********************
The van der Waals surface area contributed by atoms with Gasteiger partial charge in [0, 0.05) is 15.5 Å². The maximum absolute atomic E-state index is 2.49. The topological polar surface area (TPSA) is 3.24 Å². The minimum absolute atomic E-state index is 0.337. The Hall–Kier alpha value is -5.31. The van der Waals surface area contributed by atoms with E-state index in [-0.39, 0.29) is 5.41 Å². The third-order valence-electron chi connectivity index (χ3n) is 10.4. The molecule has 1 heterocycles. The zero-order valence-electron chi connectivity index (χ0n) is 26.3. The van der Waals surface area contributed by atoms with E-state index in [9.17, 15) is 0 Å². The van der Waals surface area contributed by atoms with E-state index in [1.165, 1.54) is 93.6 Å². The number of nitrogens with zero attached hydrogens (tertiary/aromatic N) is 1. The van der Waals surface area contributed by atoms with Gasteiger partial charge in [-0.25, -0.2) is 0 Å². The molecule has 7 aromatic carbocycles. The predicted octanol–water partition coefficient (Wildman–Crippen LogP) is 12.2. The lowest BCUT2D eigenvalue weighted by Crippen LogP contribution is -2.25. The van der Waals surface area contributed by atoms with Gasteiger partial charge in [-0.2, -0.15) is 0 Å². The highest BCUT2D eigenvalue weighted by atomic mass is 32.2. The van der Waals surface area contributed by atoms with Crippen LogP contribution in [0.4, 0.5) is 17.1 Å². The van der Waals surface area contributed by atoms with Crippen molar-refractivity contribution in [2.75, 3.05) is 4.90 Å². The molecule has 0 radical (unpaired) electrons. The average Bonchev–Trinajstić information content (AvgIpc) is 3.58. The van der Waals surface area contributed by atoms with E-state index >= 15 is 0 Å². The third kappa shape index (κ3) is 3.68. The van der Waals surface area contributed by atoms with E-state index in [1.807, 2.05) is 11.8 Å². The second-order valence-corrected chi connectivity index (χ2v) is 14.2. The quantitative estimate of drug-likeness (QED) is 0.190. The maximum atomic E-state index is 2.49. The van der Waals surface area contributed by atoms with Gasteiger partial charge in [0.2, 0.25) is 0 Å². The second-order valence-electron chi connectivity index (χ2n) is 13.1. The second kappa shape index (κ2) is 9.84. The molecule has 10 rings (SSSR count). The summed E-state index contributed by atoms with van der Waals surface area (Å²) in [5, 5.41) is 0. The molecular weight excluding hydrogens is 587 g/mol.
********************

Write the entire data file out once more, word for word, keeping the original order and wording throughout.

The van der Waals surface area contributed by atoms with Gasteiger partial charge in [0, 0.05) is 15.5 Å². The maximum absolute atomic E-state index is 2.49. The topological polar surface area (TPSA) is 3.24 Å². The minimum absolute atomic E-state index is 0.337. The Hall–Kier alpha value is -5.31. The van der Waals surface area contributed by atoms with E-state index in [-0.39, 0.29) is 5.41 Å². The third-order valence-electron chi connectivity index (χ3n) is 10.4. The molecule has 1 heterocycles. The zero-order valence-electron chi connectivity index (χ0n) is 26.3. The van der Waals surface area contributed by atoms with E-state index in [9.17, 15) is 0 Å². The van der Waals surface area contributed by atoms with E-state index in [1.165, 1.54) is 93.6 Å². The number of nitrogens with zero attached hydrogens (tertiary/aromatic N) is 1. The van der Waals surface area contributed by atoms with Gasteiger partial charge in [-0.25, -0.2) is 0 Å². The molecule has 7 aromatic carbocycles. The predicted octanol–water partition coefficient (Wildman–Crippen LogP) is 12.2. The lowest BCUT2D eigenvalue weighted by Crippen LogP contribution is -2.25. The van der Waals surface area contributed by atoms with Gasteiger partial charge in [-0.2, -0.15) is 0 Å². The highest BCUT2D eigenvalue weighted by atomic mass is 32.2. The van der Waals surface area contributed by atoms with Crippen LogP contribution in [0.4, 0.5) is 17.1 Å². The van der Waals surface area contributed by atoms with Crippen molar-refractivity contribution in [2.75, 3.05) is 4.90 Å². The molecule has 0 radical (unpaired) electrons. The average Bonchev–Trinajstić information content (AvgIpc) is 3.58. The van der Waals surface area contributed by atoms with E-state index >= 15 is 0 Å². The third kappa shape index (κ3) is 3.68. The van der Waals surface area contributed by atoms with E-state index in [1.807, 2.05) is 11.8 Å². The second-order valence-corrected chi connectivity index (χ2v) is 14.2. The quantitative estimate of drug-likeness (QED) is 0.190. The maximum atomic E-state index is 2.49. The van der Waals surface area contributed by atoms with Gasteiger partial charge in [0.2, 0.25) is 0 Å². The second-order valence-electron chi connectivity index (χ2n) is 13.1. The second kappa shape index (κ2) is 9.84. The molecule has 10 rings (SSSR count). The summed E-state index contributed by atoms with van der Waals surface area (Å²) in [5, 5.41) is 0. The molecular weight excluding hydrogens is 587 g/mol.